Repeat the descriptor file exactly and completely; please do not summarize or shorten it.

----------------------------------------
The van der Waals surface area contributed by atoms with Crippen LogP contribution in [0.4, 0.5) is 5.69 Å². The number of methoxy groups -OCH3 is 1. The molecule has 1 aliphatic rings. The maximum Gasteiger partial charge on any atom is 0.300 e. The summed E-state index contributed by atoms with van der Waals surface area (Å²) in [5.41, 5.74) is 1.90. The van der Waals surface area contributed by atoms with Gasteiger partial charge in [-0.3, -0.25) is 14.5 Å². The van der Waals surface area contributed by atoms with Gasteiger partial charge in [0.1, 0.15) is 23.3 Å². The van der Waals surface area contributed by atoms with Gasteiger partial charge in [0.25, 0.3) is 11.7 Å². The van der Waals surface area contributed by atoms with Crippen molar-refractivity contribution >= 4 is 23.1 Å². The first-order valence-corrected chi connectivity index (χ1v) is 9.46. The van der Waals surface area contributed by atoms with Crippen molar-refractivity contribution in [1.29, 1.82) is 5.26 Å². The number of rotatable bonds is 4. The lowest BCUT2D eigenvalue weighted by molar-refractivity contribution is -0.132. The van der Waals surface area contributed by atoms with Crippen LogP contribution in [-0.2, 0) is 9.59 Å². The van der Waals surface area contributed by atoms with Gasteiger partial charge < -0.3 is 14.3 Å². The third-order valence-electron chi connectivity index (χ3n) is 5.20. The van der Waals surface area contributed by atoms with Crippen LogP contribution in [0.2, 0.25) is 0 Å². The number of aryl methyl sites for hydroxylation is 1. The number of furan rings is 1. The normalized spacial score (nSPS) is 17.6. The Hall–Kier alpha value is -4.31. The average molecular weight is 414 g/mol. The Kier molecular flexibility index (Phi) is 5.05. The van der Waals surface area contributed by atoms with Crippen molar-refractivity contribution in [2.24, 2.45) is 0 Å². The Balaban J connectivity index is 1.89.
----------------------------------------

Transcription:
The van der Waals surface area contributed by atoms with Crippen LogP contribution in [0.4, 0.5) is 5.69 Å². The number of methoxy groups -OCH3 is 1. The molecule has 1 aliphatic rings. The maximum Gasteiger partial charge on any atom is 0.300 e. The summed E-state index contributed by atoms with van der Waals surface area (Å²) in [5.41, 5.74) is 1.90. The van der Waals surface area contributed by atoms with Gasteiger partial charge in [-0.3, -0.25) is 14.5 Å². The van der Waals surface area contributed by atoms with Gasteiger partial charge in [0.1, 0.15) is 23.3 Å². The van der Waals surface area contributed by atoms with Gasteiger partial charge in [0.25, 0.3) is 11.7 Å². The van der Waals surface area contributed by atoms with Crippen molar-refractivity contribution >= 4 is 23.1 Å². The first-order valence-corrected chi connectivity index (χ1v) is 9.46. The van der Waals surface area contributed by atoms with Crippen molar-refractivity contribution in [1.29, 1.82) is 5.26 Å². The number of rotatable bonds is 4. The lowest BCUT2D eigenvalue weighted by molar-refractivity contribution is -0.132. The van der Waals surface area contributed by atoms with Crippen LogP contribution in [-0.2, 0) is 9.59 Å². The van der Waals surface area contributed by atoms with Gasteiger partial charge < -0.3 is 14.3 Å². The third-order valence-electron chi connectivity index (χ3n) is 5.20. The van der Waals surface area contributed by atoms with Crippen LogP contribution in [0.2, 0.25) is 0 Å². The number of aryl methyl sites for hydroxylation is 1. The number of furan rings is 1. The normalized spacial score (nSPS) is 17.6. The Hall–Kier alpha value is -4.31. The average molecular weight is 414 g/mol. The Kier molecular flexibility index (Phi) is 5.05. The van der Waals surface area contributed by atoms with Crippen molar-refractivity contribution in [2.24, 2.45) is 0 Å². The Balaban J connectivity index is 1.89.